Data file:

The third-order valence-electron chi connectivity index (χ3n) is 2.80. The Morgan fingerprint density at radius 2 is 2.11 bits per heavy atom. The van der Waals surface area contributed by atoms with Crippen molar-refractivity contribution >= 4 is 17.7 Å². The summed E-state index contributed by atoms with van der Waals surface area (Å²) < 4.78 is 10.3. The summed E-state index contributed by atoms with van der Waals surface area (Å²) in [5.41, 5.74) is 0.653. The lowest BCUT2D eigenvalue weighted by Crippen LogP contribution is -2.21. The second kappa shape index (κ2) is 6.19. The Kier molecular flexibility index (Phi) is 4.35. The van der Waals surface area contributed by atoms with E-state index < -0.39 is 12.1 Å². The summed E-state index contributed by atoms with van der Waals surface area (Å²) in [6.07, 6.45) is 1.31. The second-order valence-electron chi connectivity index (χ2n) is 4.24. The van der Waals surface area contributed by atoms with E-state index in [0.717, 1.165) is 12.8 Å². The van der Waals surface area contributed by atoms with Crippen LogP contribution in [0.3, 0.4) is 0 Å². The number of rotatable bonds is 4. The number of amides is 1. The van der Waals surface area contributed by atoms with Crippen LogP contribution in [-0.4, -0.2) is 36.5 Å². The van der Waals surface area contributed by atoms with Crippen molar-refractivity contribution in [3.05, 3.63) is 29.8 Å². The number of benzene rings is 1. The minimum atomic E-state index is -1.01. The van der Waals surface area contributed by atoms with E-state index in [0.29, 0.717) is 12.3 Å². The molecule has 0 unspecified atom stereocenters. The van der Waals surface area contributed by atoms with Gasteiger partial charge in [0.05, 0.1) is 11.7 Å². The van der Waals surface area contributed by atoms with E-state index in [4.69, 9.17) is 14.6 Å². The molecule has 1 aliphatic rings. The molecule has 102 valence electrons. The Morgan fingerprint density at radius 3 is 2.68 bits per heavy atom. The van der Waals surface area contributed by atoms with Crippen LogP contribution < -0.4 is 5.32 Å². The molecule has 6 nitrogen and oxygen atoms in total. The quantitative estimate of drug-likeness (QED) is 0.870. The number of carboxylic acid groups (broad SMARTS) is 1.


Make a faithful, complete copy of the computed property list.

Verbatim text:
The third-order valence-electron chi connectivity index (χ3n) is 2.80. The Morgan fingerprint density at radius 2 is 2.11 bits per heavy atom. The van der Waals surface area contributed by atoms with Crippen molar-refractivity contribution >= 4 is 17.7 Å². The summed E-state index contributed by atoms with van der Waals surface area (Å²) < 4.78 is 10.3. The summed E-state index contributed by atoms with van der Waals surface area (Å²) in [5.41, 5.74) is 0.653. The lowest BCUT2D eigenvalue weighted by Crippen LogP contribution is -2.21. The second kappa shape index (κ2) is 6.19. The Kier molecular flexibility index (Phi) is 4.35. The van der Waals surface area contributed by atoms with E-state index < -0.39 is 12.1 Å². The summed E-state index contributed by atoms with van der Waals surface area (Å²) in [6.07, 6.45) is 1.31. The second-order valence-electron chi connectivity index (χ2n) is 4.24. The van der Waals surface area contributed by atoms with E-state index in [0.717, 1.165) is 12.8 Å². The van der Waals surface area contributed by atoms with Crippen LogP contribution in [0.3, 0.4) is 0 Å². The number of rotatable bonds is 4. The number of amides is 1. The van der Waals surface area contributed by atoms with Crippen LogP contribution in [-0.4, -0.2) is 36.5 Å². The van der Waals surface area contributed by atoms with Crippen molar-refractivity contribution in [3.05, 3.63) is 29.8 Å². The number of benzene rings is 1. The minimum atomic E-state index is -1.01. The van der Waals surface area contributed by atoms with E-state index in [0.29, 0.717) is 12.3 Å². The molecule has 0 unspecified atom stereocenters. The van der Waals surface area contributed by atoms with Gasteiger partial charge in [0.05, 0.1) is 11.7 Å². The van der Waals surface area contributed by atoms with E-state index in [4.69, 9.17) is 14.6 Å². The molecule has 1 aliphatic rings. The molecule has 102 valence electrons. The Morgan fingerprint density at radius 3 is 2.68 bits per heavy atom. The van der Waals surface area contributed by atoms with Crippen LogP contribution < -0.4 is 5.32 Å². The molecule has 6 nitrogen and oxygen atoms in total. The quantitative estimate of drug-likeness (QED) is 0.870. The number of carboxylic acid groups (broad SMARTS) is 1.